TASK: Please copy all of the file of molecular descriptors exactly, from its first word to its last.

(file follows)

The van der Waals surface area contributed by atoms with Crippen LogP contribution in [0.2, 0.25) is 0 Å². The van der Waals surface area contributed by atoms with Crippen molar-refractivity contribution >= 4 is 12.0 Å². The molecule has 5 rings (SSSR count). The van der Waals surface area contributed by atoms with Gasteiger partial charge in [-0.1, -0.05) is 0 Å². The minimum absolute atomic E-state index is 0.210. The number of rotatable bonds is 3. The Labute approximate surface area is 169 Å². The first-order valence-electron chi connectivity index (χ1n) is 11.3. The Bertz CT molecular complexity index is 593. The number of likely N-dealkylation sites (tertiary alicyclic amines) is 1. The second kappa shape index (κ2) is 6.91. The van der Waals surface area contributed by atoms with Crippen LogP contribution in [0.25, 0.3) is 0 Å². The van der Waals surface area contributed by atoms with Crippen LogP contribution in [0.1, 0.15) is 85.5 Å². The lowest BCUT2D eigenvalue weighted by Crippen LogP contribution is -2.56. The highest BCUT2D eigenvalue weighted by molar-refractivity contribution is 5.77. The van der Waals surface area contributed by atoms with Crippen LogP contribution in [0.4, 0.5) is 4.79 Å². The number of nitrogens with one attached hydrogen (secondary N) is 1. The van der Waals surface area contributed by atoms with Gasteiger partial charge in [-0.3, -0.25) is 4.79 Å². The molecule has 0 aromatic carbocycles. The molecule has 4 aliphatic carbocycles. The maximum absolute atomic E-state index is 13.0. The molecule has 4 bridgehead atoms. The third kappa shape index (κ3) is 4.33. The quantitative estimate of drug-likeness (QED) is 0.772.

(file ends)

The van der Waals surface area contributed by atoms with Crippen LogP contribution in [0.2, 0.25) is 0 Å². The van der Waals surface area contributed by atoms with Crippen molar-refractivity contribution >= 4 is 12.0 Å². The molecule has 5 rings (SSSR count). The van der Waals surface area contributed by atoms with Gasteiger partial charge in [-0.1, -0.05) is 0 Å². The minimum absolute atomic E-state index is 0.210. The number of rotatable bonds is 3. The Labute approximate surface area is 169 Å². The first-order valence-electron chi connectivity index (χ1n) is 11.3. The Bertz CT molecular complexity index is 593. The number of likely N-dealkylation sites (tertiary alicyclic amines) is 1. The second kappa shape index (κ2) is 6.91. The van der Waals surface area contributed by atoms with Crippen LogP contribution in [0.25, 0.3) is 0 Å². The van der Waals surface area contributed by atoms with Crippen LogP contribution in [0.1, 0.15) is 85.5 Å². The lowest BCUT2D eigenvalue weighted by Crippen LogP contribution is -2.56. The highest BCUT2D eigenvalue weighted by molar-refractivity contribution is 5.77. The van der Waals surface area contributed by atoms with Crippen LogP contribution in [0.4, 0.5) is 4.79 Å². The number of nitrogens with one attached hydrogen (secondary N) is 1. The van der Waals surface area contributed by atoms with Gasteiger partial charge in [-0.3, -0.25) is 4.79 Å². The molecule has 0 aromatic carbocycles. The molecule has 4 aliphatic carbocycles. The maximum absolute atomic E-state index is 13.0. The molecule has 4 bridgehead atoms. The third kappa shape index (κ3) is 4.33. The quantitative estimate of drug-likeness (QED) is 0.772.